Wednesday, 16 September 2009

"I simply fell in love with that glorious food"

I hadn't heard of Julia Child before I visited the US last month. Now, after a series of Julia-related incidences and coincidences, I feel I know this remarkable woman well.

First, I saw Julie & Julia. Next, while visiting the Smithsonian in Washington with my friend Ellen (we spent most of the time in the shop), I stumbled on Child's kitchen, which she donated to the museum in 2001. Then I found myself on Olive Avenue, a street in Georgetown, DC, lined with cute clapboard house where – I later discovered – Child used to live.

But best of all, I read her memoir, My Life In France, and discovered a spirited, curious, no-nonsense, sexual, determined woman: extremely tall, extremely loud and very, very funny.

Child was America's more fabulous answer to Elizabeth David. She bought French cooking to Americans – then just discovering the delights of meals-on-a-plate – in the form of her best-selling 1961 book, Mastering the Art of French Cooking. She went on to host, exuberantly, several series of cookery programmes. She died in 2004, two days before her 92nd birthday.

Her husband, Paul Child, was posted to France in 1948, and Julia fell instantly in love with the country, its people and, most of all, its food. She found everything "terribly exciting" in a Joyce Grenfell, hockey-sticks sort of way, and was unfazed and amused by most things life threw at her.

She started lessons at Cordon Bleu – and found her calling. She spent hours at home, experimenting. On mastering mayonnaise she wrote: "I thought it was utterly fascinating. By the end of my research, I believe, I had written more on the subject of mayonnaise than anyone in history. I made so much mayonnaise that Paul and I could hardly bear to eat it anymore, and I took to dumping my test batches down the toilet." She sent her tried-and-tested recipe to friends in the US. "All I received in response was a yawning silence. Hm! I was miffed, but not deterred. Onward I plunged," she wrote.

Above all, I loved Julia and Paul's relationship. They had enormous fun together. Everything and everyone had a nickname: their apartment on 81 Rue de l'Universite in Paris was christened 'Roo de Loo'. Their Buick station wagon was 'The Blue Flash' – mutating into a verb ("We Flashed into Rouen..."). They posed for silly photos on Valentine's Day (see below, in 1956). They were deeply in love, an apparent meeting of souls.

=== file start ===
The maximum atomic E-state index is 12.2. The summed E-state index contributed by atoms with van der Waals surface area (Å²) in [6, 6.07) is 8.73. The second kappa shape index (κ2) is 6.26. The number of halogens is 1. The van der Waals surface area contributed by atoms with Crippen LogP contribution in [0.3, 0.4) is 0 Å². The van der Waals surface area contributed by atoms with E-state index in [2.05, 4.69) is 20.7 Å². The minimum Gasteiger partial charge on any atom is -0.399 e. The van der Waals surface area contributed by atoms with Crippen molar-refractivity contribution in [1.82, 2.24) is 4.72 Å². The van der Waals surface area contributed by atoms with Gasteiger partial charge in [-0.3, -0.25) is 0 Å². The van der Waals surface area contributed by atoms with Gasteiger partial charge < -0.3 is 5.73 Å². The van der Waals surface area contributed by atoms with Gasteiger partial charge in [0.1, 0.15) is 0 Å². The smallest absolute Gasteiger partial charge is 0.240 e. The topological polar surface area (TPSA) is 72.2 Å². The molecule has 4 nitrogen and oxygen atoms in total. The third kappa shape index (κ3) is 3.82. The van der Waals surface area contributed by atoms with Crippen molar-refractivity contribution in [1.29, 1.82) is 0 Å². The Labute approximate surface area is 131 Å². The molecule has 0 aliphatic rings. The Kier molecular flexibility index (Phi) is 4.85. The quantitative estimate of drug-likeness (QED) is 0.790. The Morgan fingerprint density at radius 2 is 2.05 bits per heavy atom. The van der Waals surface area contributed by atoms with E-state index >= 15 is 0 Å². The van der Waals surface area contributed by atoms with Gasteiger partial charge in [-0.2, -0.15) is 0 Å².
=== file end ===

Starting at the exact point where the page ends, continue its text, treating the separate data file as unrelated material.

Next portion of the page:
They met while working for the Office of Strategic Services, the precursor to the CIA, during the Second World War, first in Ceylon (Sri Lanka), then China. He was 42, cultured, a "natty dresser" and dated lots of women. She was 32, inexperienced but game. They discovered a shared love of trying exotic food. "I was lucky to marry Paul," she wrote. "I hated being without my husband. Paul and I liked to travel at the same slow pace. He always knew so much about things, discovered hidden wonders, noticed ancient walls or indigenous smells, and I missed his warm presence. Once upon a time I had been content as a single woman, but now I couldn't stand it!"

It has been written that meeting Paul was the point in her life when Julia was found. "I was a late bloomer who was still growing up. I didn't get started on life until I was about thirty-two, which was good because I was old enough to appreciate it. I had it all ahead of me."

Photograph (top) by Arnold Newman, 1970.

Friday, 4 September 2009

Blood On The Tracks

A freshly retired crime correspondent might be happy to hang up his mac and never darken the Old Bailey again. Not Duncan Campbell. “I get terrible withdrawals,” he says when he reads about cases such as the recent £40m jewellery robbery in Mayfair. “It was exciting, fascinating, another world. There was never a dull moment.”

He has an expert's eye: the Mayfair robbers, for example, enlisted a make-up artist from a salon in Covent Garden to alter their appearances. “That was a mistake,” he says, knowingly. “The inside man is always the weak link. They’re the ones that crack”.

But he also has a writer’s feel for crime’s black, often comical, turn of events. “There was the 1991 tale of the Suffolk barrister’s wife and her flying instructor lover who plotted to kill her husband by luring him naked into the living room and drowning him in the duck pond in a fake lawnmower accident. Whatever happened to them?”

Campbell, a law graduate, covered some of Britain’s biggest cases: James Bulger, Stephen Lawrence, Rosemary West. But he doesn’t fit the profile of a hard-bitten hack: he’s a self-confessed hippy, former commune-dweller, world traveller and culture fan – when we meet, he’s just back from a week at the Edinburgh Festival.